- It was never designed to be the main way of getting between buildings, it's not as user friendly as the transits
- You need to know how to use the lifts, particularly in T5B.
- There are 4 moving walkways between T5A and T5B, a further 2 between T5B and T5C. These cover about half the distance. I've never seen all of them working, for example on 20 May 2014, 3 were out of service. The walkways in the passageway only go outbound to T5C, returning to T5A you have to walk the whole way.

Timings
I have done a number of timed tests on this (the wide variation on transit times reflects the potential gaps in service). I am 40 something, possibly in better health than many people my age. I also carry my life on my back, not on wheels, I don't do checked luggage; there again I didn't have the spousal and filial units in tow. I also know Terminal 5 very well. So bearing in mind these factors you may need to adjust these timings accordingly:

From T5A South Lounges Complex, by exit to Flounge, using the lifts.
- To T5B by transit - minimum = 6 minutes, maximum = 21 minutes, reasonable average = 11 minutes.
- To T5B by passageway = 7mins 30 seconds

From T5A South Lounges
- To T5C by transit - minimum = 8 minutes, maximum 24 minutes, reasonable average = 14 minutes.
- To T5C by passageway = 10 minutes 30 seconds.

From T5B to T5C or vice versa
- by passageway = 4 minutes 30 seconds.

"Staff Only"
Some lift buttons for the passageway still say "Staff Only", even though the passageways internally are signed for general passengers. Furthermore they were recently fitted with moving walkways, relevant to the passenger direct of travel. In the other direction HAL is clearly trying to encourage people to use the walkways to relieve the pressure on the transits, nevertheless the lifts there still say "staff only". So I believe it is safe to ignore these outdated signs in the lift, not least because in other places such as the staircase there are clear signs pointing passengers to the passageway.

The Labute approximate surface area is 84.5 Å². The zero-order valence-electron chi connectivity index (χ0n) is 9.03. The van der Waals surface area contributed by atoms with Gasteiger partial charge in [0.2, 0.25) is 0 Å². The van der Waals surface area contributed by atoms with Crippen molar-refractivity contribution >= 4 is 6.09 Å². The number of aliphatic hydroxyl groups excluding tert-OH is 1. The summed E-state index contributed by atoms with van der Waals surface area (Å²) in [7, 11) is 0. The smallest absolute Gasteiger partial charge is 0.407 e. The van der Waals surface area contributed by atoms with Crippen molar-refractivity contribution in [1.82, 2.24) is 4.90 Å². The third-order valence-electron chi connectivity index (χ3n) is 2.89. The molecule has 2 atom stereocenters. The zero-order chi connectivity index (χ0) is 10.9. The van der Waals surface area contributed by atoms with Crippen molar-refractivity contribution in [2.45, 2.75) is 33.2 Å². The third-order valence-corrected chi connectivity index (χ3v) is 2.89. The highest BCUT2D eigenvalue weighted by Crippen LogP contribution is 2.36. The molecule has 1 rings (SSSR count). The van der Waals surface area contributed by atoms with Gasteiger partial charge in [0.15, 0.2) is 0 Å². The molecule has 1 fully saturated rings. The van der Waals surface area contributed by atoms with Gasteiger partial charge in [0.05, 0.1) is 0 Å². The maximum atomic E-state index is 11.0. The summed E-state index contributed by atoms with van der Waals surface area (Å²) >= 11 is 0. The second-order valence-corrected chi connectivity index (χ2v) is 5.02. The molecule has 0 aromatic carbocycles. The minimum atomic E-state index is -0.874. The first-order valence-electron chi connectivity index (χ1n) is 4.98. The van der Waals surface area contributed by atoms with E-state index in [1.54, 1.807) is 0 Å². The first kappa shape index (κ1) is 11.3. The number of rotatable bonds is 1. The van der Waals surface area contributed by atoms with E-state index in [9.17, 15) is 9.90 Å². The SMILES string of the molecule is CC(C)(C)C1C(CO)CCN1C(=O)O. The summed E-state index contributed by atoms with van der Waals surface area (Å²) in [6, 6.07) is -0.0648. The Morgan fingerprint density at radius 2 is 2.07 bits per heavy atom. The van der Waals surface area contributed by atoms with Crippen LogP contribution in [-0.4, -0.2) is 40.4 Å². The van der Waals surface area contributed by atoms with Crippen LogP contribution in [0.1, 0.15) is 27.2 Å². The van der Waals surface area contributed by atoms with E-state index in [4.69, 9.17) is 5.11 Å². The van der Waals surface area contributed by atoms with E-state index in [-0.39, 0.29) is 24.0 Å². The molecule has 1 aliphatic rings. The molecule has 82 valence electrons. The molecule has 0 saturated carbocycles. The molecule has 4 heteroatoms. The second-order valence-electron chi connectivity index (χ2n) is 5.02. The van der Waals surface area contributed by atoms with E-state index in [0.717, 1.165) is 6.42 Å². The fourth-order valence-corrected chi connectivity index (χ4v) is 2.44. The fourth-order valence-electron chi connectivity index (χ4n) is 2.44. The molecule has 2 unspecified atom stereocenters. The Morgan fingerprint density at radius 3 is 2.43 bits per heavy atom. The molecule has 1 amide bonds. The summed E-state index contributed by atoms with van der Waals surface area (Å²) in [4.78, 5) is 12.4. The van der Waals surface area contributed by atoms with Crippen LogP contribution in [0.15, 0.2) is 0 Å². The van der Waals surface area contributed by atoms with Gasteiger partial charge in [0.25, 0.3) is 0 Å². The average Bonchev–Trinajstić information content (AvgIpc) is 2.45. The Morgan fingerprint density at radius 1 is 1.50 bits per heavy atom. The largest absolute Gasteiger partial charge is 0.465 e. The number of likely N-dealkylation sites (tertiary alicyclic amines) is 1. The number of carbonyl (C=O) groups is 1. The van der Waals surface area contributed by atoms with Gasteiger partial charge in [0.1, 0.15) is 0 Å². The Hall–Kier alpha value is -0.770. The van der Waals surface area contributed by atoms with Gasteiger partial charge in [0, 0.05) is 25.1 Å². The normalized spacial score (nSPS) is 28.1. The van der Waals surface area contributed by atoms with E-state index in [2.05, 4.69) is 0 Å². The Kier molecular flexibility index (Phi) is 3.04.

Last edited by corporate-wage-slave; Jul 24, 14 at 9:17 am Reason: Additional material
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Old May 21, 14, 11:47 am   #2
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From T5A to T5B or T5C

This post tells you how to use the passageway when you start from Terminal T5 A - the main building - and want to go to T5B or T5C satellite terminals. I will show the whole walk to T5C here, T5B is midway through our trek below the Heathrow apron.

You start by going to the main lifts for T5B and T5C transits, in the centre of T5A departure area level 2. This is between gates A14 and A15, by World Duty Free and opposite the Gucci and Prada stores.





The sign outside the lift isn't very informative, but rest assured, these are the lifts:



And inside the lift the sign has recently changed to be clearer, so press -4.



Most people will want to use the transit, and will press -2. Tip: if the lift looks like getting crowded, stay near the entrance since the other passengers will be getting out the other door at the transit level. The lift then brings you down one level to a very different world to the noise and people above. This is the view as you leave the lift, and in fact once you are in the passageway the signs are completely clear and I can't see how anyone can get lost.